In being a smart, enthusiastic, and sensible teenage detective, Nancy Drew seems like she’d be easier for nerdy girls to sympathize with than the more boy starved stars of other book series. This makes it no surprise that, unlike the girls of The Babysitters’ Club or dozens of other similarly targeted books, the character is the star of piles of point and click adventure games. Though Nancy Drew: Resorting to Danger is more of a casual game than its predecessors, it still involves enough thought and has enough of a pop culture conscious anti-superficiality attitude to be fairly entertaining.
The gameplay of Nancy Drew: Resorting to Danger is, for the most part, that of a hidden object game. As it’s a spin-off of an adventure game, it’s a bit different from most hidden object games in that, rather than getting a list of objects to find, the player has to find interesting items in the room and use them together to solve a variety of puzzles. Though this seems like it might make the game very different from others in the genre, the differences end up being minor. This is partially because in the majority of rooms in the game, there are instructions to a puzzle that requires a specific list of odd objects to be found before it can be solved.
Nancy Drew: Resorting to Danger also stays true to the hidden object game formula by sticking minigames between each hidden object level. Some of the minigames are actually quite fun, with my favorite being a puzzle obviously inspired by match three games that has players switching tiles on a board to match up halves of letters in order to decode threatening notes. Other minigames include giving facials and defusing bombs, both of which are amusing enough to play.
The game’s last mingame, however, veers towards unplayablity so quickly that it almost got me to throw the disc out the window. It’s a needlessly long, clunky, and frustrating quest to match items to statues that requires either a more than general knowledge of Greek history and mythology or an ungodly tolerance of trial and error gameplay that punishes failure with forcing gamers to plod around a maze that programmers of freeware Pac-Man clones would be embarrassed to sign with their screen names. It’s too long and frustrating to fit well in a casual game and requires obscure knowledge that, even if it is commonly taught, can be difficult to recall. This is not a major part of the game, but it was still a significant interruption to my enjoyment of it.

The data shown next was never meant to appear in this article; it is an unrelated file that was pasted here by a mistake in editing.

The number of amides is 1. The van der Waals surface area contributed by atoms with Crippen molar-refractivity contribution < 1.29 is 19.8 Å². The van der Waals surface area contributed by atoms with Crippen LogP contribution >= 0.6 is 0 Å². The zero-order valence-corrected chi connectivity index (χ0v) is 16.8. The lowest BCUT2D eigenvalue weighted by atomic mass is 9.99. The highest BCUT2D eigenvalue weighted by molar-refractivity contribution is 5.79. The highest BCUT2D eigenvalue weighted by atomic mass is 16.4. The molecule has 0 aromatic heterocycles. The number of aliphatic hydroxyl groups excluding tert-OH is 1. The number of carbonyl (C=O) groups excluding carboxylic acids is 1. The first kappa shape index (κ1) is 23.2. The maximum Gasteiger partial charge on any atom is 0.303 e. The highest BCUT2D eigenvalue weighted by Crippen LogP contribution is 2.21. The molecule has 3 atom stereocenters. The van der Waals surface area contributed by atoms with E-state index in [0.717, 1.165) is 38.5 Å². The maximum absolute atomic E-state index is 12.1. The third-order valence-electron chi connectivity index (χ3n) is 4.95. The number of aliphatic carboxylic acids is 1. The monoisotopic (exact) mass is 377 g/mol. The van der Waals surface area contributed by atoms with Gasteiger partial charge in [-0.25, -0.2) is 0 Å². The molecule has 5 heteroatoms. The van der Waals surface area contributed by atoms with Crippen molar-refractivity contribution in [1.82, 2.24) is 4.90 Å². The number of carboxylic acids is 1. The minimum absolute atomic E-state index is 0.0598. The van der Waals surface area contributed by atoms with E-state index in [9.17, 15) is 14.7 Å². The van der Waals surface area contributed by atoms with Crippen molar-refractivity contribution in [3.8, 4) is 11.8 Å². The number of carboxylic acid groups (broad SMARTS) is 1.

The graphics in Nancy Drew: Resorting to Danger are fairly good, but are wildly uneven in terms of style. The hidden object segments don’t look that different from many other games of the sort, with clearly drawn and slightly cartoonish scenes in which to find objects. What is strange about the graphics, however, comes from the presentation of the characters. In cutscenes, everything looks sketchy and half-animated, sort of like a motion comic, while in conversations, the characters are represented by fully animated CG models. It’s nothing that hurts the game, in terms of story or gameplay, but it’s a little strange.
Usage of sound in Nancy Drew: Resorting to Danger is just as adequate as the usage of graphics, but for a few reasons, it becomes a lot more grating at a much quicker pace. The music is fine, if not unmemorable, but the voice acting causes at least a slight problem. It isn’t that the voice acting is horrible, since all of the actors do an okay job with their characters, but the amount of dialogue in the game would make even the best voice actors start to sound irritating. The characters in this game talk at least as much as those in plot-heavy console RPGs, and while it can be funny to play a video game where starlets complain that their TV pilots didn’t get picked up for the fall season, the presence of a skip button is frequently tempting.
In terms of value, Nancy Drew: Resorting to Danger, is quite reasonable. The main game isn’t incredibly long, but seems like a good length for the story it’s telling and doesn’t drag things out for an unnecessary period of time. Upon completing the game, however, players are given the option to play through again for different endings, which will probably please those who really liked it. Finishing the game also unlocks an arcade mode where most of the minigames can be played separately from the game’s story mode. Considering the high quality of some of these games, it is an excellent bonus that adds longevity to the game.
Nancy Drew: Resorting to Danger isn’t a perfect game. The graphics are a little strange, none of the characters seem to know that sometimes, it’s okay to be quiet, and, towards the end, the gameplay starts to get frustrating. Still, it is an interesting hidden object game with some minigames that I’d love to have on my iPod and a story with an entertaining focus on the ridiculousness of show business.
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